For the past 13 months, pain has been a way of life for me. During that same time period, picking up the slack and taking care of me has been the way of life for my husband. But it’s nothing new. I picked a winner.
Karl and I attended a small Christian college in central Texas where the cafeteria hours were unmovable – even if it conflicted with a class. Seeking a bachelor of arts degree, I had to take foreign language and I chose French. It just so happened that French class got out five minutes before the cafeteria closed – and it was on the opposite end of the campus. Enter the hero – my boyfriend who became my husband.
Karl would eat supper then go back through line and get a tray for me, he arranged it with one of the cafeteria workers he had befriended. The entrance door would be locked, but I could knock on the exit door and Karl would let me in and I got to eat supper. For someone with digestive problems caused by Crohn’s Disease who has to eat three regular meals a day – no snacking – this was a lifesaver.
My husband continues to be my hero. I am grateful.
Dry. That’s a pretty good description of what our little corner of Texas has been like this summer. Preparing for another safety meeting this morning, I reminded the guys of the importance of keeping their equipment well maintained and containing any sparks while they do their work. Anything can spark a fire these days in our area. Just a little more than an hour from us, a vehicle lost a tire, and it was still hot and started wildfires that evacuated folks from their homes for a few hours until the fires could be brought under control.
Of course burn bans are posted throughout the area. This is not the time to be playing with fire. As I thought about our current situation, I wondered about other sparks. When you know a friend or acquaintance is going through a rough time, that’s not the moment to get sparks flying.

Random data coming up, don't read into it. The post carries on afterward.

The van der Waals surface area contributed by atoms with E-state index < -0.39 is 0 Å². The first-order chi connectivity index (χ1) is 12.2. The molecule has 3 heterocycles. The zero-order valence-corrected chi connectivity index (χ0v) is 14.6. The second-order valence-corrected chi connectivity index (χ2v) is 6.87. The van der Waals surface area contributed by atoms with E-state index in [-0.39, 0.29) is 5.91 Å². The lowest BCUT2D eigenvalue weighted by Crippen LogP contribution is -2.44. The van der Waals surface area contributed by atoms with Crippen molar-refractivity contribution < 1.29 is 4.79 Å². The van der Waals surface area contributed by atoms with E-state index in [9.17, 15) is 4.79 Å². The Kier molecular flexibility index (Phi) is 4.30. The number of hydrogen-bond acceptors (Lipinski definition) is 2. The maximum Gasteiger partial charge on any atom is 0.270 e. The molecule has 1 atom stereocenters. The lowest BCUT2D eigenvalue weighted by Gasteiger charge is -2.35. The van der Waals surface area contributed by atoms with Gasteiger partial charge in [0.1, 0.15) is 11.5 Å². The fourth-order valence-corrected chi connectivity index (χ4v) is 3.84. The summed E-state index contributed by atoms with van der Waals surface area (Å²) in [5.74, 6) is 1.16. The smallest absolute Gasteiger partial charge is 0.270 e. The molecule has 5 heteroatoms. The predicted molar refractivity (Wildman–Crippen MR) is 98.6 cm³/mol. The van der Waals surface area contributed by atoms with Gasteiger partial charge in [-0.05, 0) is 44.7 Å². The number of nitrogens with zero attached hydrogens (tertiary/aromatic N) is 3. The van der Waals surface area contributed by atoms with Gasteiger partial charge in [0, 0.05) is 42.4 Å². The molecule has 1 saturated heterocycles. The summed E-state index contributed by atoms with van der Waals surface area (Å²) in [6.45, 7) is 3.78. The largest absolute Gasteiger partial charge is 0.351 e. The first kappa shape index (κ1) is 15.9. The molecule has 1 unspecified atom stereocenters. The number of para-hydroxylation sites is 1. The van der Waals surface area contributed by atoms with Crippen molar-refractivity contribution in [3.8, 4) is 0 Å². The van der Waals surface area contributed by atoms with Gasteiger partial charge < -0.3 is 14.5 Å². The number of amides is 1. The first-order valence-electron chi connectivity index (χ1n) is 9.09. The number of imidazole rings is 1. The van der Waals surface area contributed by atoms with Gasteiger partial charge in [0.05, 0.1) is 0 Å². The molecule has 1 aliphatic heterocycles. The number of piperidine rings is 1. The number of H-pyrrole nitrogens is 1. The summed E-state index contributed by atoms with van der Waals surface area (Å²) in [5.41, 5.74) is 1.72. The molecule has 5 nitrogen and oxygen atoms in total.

When people are wounded and hurting, for whatever struggle they are going through in their lives, consider them dry. Consider them in an area protected by a burn ban and please no sparks. Watch your words. Watch your actions and leave nothing behind that could ignite the dry conditions all around.
There are three “men” in the house, yet I’m the one that has to vacuum up unwanted bugs. If I’m in a humane mood, I will trap a stray cricket (we have lots in Texas) and release it outside. I’ve done this for wasps and bees as well.
Karl has hated bugs for as long as I’ve known him. Our oldest, he is not so fond of bugs, but he can at least look at them. It is spiders that really freaks Michael out! Matthew doesn’t mind bugs, unless it is time to get rid of one. Then he has a difficult time being the one to hear it go suck up into the vacuum.
So that leaves Greta and I to rid the house of the occasional stray bug, like tonight. Bless her heart, even Greta had to call in the expert. Mom to the rescue. It’s a good thing I’ve accepted the fact that the men in the family hate bugs and I’m okay with it.
Their house was destroyed.
Tuesday morning, I finally got in contact with one of my aunts in the Oklahoma City area to learn of the family. My aunt and uncle lost their home. My cousin and his family rode out the twister in their cellar. Their house sustained damage to the windows and such. It was so good to hear they were alive!
As I watched reports later that day, officials said please make contact with your families to let them know you are safe, so we aren’t looking for you. We need to concentrate our efforts on those who really are still missing. How important it is to let someone know you are safe!
I took this information to heart and added a tornado app to my smart phone as I also live in a Texas section of Tornado Alley. Last night it was our turn to listen to incredible storms and sit under a tornado watch, waiting to see if one would touch down. It is important to be prepared. It is important to stay connected.
Maybe you haven’t been through a tornado. Maybe you haven’t even seen so much as a bolt of lightning lately, but is there anyone you need to connect with? How long has it been since you took the time to tell some distant relatives, hey, I’m okay. How are you?